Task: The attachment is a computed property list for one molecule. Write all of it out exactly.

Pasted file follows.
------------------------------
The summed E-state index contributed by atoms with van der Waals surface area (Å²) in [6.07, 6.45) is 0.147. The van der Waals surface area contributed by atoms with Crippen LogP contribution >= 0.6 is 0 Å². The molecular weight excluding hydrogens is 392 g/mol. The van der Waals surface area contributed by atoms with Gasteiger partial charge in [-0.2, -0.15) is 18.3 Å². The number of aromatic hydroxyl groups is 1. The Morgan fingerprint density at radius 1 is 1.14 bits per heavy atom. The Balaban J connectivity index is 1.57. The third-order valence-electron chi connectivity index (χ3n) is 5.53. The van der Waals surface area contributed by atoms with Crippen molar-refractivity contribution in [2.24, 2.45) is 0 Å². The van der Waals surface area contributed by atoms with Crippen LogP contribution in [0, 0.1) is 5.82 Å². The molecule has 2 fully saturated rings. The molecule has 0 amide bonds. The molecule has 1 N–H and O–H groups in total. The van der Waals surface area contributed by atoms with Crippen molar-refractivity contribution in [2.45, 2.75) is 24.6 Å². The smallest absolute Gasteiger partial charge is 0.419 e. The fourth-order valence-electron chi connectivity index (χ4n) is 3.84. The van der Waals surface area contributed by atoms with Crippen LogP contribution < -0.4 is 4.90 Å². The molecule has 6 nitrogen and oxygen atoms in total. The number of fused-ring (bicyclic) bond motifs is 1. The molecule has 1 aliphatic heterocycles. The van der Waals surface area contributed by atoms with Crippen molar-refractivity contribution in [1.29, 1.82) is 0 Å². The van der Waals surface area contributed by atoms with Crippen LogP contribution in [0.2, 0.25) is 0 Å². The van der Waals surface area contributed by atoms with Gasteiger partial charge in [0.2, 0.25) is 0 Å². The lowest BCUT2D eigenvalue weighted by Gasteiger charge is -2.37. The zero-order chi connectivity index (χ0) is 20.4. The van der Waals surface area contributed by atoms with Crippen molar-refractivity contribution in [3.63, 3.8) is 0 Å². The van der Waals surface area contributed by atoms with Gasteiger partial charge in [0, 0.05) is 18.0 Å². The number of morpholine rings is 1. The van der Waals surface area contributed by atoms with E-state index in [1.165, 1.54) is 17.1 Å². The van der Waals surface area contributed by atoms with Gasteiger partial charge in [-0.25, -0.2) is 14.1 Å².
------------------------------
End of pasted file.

The summed E-state index contributed by atoms with van der Waals surface area (Å²) in [6.07, 6.45) is 0.147. The van der Waals surface area contributed by atoms with Crippen LogP contribution >= 0.6 is 0 Å². The molecular weight excluding hydrogens is 392 g/mol. The van der Waals surface area contributed by atoms with Gasteiger partial charge in [-0.2, -0.15) is 18.3 Å². The number of aromatic hydroxyl groups is 1. The Morgan fingerprint density at radius 1 is 1.14 bits per heavy atom. The Balaban J connectivity index is 1.57. The third-order valence-electron chi connectivity index (χ3n) is 5.53. The van der Waals surface area contributed by atoms with Crippen molar-refractivity contribution in [2.24, 2.45) is 0 Å². The van der Waals surface area contributed by atoms with Crippen LogP contribution in [0, 0.1) is 5.82 Å². The molecule has 2 fully saturated rings. The molecule has 0 amide bonds. The molecule has 1 N–H and O–H groups in total. The van der Waals surface area contributed by atoms with Crippen molar-refractivity contribution in [2.45, 2.75) is 24.6 Å². The smallest absolute Gasteiger partial charge is 0.419 e. The fourth-order valence-electron chi connectivity index (χ4n) is 3.84. The van der Waals surface area contributed by atoms with Crippen LogP contribution < -0.4 is 4.90 Å². The molecule has 6 nitrogen and oxygen atoms in total. The number of fused-ring (bicyclic) bond motifs is 1. The molecule has 1 aliphatic heterocycles. The van der Waals surface area contributed by atoms with Crippen molar-refractivity contribution in [1.29, 1.82) is 0 Å². The van der Waals surface area contributed by atoms with Crippen LogP contribution in [0.2, 0.25) is 0 Å². The van der Waals surface area contributed by atoms with Gasteiger partial charge in [0.2, 0.25) is 0 Å². The lowest BCUT2D eigenvalue weighted by Gasteiger charge is -2.37. The zero-order chi connectivity index (χ0) is 20.4. The van der Waals surface area contributed by atoms with Crippen molar-refractivity contribution in [3.63, 3.8) is 0 Å². The van der Waals surface area contributed by atoms with Gasteiger partial charge in [0, 0.05) is 18.0 Å². The number of morpholine rings is 1. The van der Waals surface area contributed by atoms with E-state index in [1.165, 1.54) is 17.1 Å². The van der Waals surface area contributed by atoms with Gasteiger partial charge in [-0.25, -0.2) is 14.1 Å².